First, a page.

The Federal government has again raised the issue of increasing the age pension age in its May 2014 budget announcement. Recent changes to federal industrial laws introduce rights for mature age workers to request flexible working arrangements. As mature age workforce participation increases as a result of the general ageing of the population, coupled by new disincentives to leave the workforce, flexibility is likely to become a more common feature of the modern Australian workplace.

Changes proposed in the May 2014 budget seek to extend the age pension age to 70 by 2035 (at present, the age pension age is set to increase up to 67 from 2023). In addition, the budget proposes creation of the Restart programme, which aims to encourage workforce participation for workers aged 50 and above.

A number of commentators have raised serious concerns about stretching out access to social security benefits. Workforce participation in Australia currently drops steadily after age 55, and is below that of comparable OECD countries[1]. Although, participation is increasing as the median age of the population increases[2]. In light of the proposed changes to the age pension and likely impact on workforce participation, it is increasingly important for employers to be mindful of the specific needs and requirements of mature-age workers. Practical considerations might extend to safety, flexibility, training and insurance.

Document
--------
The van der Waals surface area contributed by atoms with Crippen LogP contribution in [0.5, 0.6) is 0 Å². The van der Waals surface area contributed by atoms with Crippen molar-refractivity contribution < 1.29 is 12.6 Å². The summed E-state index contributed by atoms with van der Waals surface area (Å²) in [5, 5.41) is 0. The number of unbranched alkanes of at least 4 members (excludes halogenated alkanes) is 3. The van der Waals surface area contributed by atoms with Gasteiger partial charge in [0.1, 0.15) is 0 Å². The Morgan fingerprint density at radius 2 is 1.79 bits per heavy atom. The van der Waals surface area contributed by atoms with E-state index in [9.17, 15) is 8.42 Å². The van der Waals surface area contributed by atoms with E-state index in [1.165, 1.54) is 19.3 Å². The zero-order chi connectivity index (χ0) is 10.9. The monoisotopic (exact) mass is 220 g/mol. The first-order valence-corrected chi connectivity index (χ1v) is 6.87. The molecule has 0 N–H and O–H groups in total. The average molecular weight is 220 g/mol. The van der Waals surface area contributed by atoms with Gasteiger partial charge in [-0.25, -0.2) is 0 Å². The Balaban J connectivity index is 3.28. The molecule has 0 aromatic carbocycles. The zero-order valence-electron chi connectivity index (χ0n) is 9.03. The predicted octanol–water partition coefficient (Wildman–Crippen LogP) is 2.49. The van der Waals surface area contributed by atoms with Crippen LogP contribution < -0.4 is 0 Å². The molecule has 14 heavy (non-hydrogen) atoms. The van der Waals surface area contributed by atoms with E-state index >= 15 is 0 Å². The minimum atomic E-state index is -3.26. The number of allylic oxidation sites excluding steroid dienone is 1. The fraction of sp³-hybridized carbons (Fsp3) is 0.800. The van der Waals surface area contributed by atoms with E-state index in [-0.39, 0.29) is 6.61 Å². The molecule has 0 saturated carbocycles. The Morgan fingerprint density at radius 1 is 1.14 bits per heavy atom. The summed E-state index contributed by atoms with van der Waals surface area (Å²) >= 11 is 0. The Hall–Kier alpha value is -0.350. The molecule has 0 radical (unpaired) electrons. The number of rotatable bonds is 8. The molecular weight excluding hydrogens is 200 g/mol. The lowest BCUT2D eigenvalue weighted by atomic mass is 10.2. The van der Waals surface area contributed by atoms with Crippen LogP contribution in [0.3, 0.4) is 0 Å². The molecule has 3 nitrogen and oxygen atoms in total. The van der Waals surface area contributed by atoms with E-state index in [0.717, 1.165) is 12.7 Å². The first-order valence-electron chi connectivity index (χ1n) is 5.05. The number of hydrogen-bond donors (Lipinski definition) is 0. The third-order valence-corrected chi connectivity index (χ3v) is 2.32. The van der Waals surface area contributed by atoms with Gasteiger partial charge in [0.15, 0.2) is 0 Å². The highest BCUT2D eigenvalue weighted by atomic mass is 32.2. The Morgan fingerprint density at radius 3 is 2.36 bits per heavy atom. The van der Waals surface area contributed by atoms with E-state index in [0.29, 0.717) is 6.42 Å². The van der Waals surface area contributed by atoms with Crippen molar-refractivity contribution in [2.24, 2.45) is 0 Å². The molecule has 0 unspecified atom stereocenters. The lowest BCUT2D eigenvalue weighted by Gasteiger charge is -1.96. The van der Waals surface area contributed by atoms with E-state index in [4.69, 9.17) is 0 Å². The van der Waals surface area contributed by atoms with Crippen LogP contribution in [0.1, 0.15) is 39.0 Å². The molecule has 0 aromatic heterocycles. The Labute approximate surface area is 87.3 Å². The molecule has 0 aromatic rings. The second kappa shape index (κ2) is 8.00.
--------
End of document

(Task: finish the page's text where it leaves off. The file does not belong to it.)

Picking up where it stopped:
Flexible working arrangements have already been addressed by amendments to theFair Work Act 2009 (FW Act) that commenced in July 2013.

On 1 July 2013, amendments to the FW Act expanded the existing “right to request” flexible working arrangements beyond parents with young children to a broader category of employees including employees that are 55 or older, employees that are carers (within the meaning of the Carer Recognition Act 2010), and employees that have a disability.

These changes arose, in part as the result of a review of the FW Act in 2012. In the report titled “Towards more productive and equitable workplaces”, the Review Panel formed the view that the then current flexibility provisions should be expanded to reflect a wider range of caring responsibilities. In making this recommendation, the Panel considered the flexibility objective of the FW Act as well as "the importance of maintaining a skilled workforce…”.

Any request for a flexible working arrangement under the FW Act must be in writing and set out the details of the change sought and the reasons for the change. An employer must give the employee a written response to the request within 21 days, stating whether the request is granted or refused. An employer may only refuse the request on ‘reasonable business grounds’. Amendments in the FW Act now define ‘reasonable business grounds’ to include whether the new arrangements are too costly, impact other employees, are too impractical, likely to result in a significant loss in efficiency or productivity or likely to have a significant negative impact on customer service.

As mature age workforce participation increases, employers would be wise to give genuine consideration to matters relating to workplace flexibility. This approach may result in a more productive, efficient and balanced workforce, with retained knowledge, skills and experience in the long term, regardless of any imperative for people to remain employed longer due to incremental changes in the pension age.